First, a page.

Trending: β€˜stare decisis’

Lookups spiked 4,300% on October 14, 2020

Why are people looking up stare decisis?

The legal term stare decisis was looked up frequently on October 14, 2020, during the confirmation hearings for the Supreme Court nominee Amy Coney Barrett.

According to The Atlantic:

Amy Coney Barrett and her Senate interlocutors can’t seem to stop discussing stare decisis, the principle that the Supreme Court should show respect for its own past decisions.

What does stare decisis mean?

Definition of stare decisis is: "a doctrine or policy of following rules or principles laid down in previous judicial decisions unless they contravene the ordinary principles of justice."

Where does stare decisis come from?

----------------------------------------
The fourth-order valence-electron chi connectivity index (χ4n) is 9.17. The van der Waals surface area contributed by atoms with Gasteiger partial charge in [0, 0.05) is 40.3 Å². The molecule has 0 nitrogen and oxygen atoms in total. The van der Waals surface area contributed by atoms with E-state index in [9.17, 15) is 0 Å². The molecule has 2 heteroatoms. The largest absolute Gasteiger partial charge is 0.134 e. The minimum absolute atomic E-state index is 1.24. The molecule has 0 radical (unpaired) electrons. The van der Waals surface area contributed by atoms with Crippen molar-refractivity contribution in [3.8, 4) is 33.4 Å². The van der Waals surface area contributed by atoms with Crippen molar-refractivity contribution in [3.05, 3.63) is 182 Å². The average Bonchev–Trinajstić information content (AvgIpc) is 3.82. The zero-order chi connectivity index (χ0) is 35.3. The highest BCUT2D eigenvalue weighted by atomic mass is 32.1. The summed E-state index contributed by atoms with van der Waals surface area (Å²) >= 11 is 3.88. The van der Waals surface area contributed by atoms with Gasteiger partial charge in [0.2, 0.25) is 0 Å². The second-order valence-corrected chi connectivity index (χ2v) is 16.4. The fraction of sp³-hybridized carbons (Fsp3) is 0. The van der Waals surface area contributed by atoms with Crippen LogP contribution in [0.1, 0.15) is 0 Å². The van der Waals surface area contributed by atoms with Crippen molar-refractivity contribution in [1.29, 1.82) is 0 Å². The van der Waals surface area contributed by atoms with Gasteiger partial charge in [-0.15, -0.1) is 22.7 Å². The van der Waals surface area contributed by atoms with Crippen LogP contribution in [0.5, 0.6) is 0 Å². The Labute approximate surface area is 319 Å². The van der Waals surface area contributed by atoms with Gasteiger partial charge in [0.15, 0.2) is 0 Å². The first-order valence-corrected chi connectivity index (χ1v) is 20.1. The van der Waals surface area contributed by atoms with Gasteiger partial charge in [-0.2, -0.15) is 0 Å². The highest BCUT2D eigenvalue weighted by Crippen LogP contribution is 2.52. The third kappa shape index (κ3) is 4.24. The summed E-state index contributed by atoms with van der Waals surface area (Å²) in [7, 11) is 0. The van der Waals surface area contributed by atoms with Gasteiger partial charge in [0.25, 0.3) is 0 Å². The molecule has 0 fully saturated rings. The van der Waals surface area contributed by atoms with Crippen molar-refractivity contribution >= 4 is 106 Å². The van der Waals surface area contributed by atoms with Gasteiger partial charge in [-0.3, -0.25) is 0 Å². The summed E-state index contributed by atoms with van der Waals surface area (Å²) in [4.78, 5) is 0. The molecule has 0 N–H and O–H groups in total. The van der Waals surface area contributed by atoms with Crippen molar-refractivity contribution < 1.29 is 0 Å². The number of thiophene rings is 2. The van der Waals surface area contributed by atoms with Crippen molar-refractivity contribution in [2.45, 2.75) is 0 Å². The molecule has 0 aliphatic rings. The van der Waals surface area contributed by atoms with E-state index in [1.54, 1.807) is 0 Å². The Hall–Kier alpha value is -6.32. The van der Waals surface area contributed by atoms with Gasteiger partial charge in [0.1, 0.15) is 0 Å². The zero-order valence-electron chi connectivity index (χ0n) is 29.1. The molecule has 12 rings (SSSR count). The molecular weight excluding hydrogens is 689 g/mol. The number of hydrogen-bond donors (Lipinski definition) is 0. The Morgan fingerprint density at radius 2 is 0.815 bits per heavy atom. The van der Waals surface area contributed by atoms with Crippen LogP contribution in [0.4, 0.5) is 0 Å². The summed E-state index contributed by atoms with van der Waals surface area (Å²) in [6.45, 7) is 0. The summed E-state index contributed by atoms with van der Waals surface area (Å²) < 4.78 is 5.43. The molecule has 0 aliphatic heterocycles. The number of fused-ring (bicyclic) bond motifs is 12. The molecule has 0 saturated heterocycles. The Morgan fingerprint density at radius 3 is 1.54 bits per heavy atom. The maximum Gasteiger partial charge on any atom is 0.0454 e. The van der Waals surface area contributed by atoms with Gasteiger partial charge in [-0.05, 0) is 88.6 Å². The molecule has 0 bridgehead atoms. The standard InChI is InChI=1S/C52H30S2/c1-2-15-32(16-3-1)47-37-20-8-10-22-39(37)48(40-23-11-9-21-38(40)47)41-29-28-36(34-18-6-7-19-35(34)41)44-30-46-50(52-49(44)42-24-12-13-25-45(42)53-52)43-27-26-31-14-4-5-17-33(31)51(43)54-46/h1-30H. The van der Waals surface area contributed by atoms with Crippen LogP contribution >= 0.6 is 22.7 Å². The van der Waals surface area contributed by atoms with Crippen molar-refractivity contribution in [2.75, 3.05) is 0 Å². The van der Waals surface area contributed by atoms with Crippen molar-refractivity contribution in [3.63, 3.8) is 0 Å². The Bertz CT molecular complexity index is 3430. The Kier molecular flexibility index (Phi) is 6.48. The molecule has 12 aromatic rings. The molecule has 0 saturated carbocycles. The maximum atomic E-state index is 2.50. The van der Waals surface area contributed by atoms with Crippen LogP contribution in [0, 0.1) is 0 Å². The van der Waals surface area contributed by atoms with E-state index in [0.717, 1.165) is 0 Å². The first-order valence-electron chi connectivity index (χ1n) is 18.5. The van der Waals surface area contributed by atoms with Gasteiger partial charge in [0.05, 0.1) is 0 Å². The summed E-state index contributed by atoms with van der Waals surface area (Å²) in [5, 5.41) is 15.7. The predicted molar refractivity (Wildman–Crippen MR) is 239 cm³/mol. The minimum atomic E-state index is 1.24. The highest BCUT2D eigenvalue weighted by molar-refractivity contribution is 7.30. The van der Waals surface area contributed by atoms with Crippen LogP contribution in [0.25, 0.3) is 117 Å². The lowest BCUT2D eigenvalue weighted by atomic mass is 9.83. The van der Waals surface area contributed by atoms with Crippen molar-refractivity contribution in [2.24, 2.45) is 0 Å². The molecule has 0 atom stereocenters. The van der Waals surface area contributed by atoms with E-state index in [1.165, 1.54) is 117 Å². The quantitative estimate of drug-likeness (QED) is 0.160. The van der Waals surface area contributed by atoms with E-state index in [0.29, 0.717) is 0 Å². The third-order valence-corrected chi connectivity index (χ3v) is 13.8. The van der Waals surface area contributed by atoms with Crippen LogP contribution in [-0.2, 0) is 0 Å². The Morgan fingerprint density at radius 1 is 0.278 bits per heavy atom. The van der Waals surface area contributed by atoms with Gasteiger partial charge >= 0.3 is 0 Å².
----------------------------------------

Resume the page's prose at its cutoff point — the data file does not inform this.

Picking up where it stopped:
In Latin, Stare decisis means "to stand by decided matters," ultimately from the verbs stare meaning "to stand," and dΔ“cΔ«dere meaning "to decide."

The Latin verb stare is the root of other English words, such as constant (literally, "to stand together") and distant (literally, "to stand apart").

What is notable about this use of stare decisis?

There are many Latin terms that are used in English-language legal contexts, such as ad hominem, amicus curiae, habeas corpus, and pro bono.

Trend Watch is a data-driven report on words people are looking up at much higher search rates than normal. While most trends can be traced back to the news or popular culture, our focus is on the lookup data rather than the events themselves.

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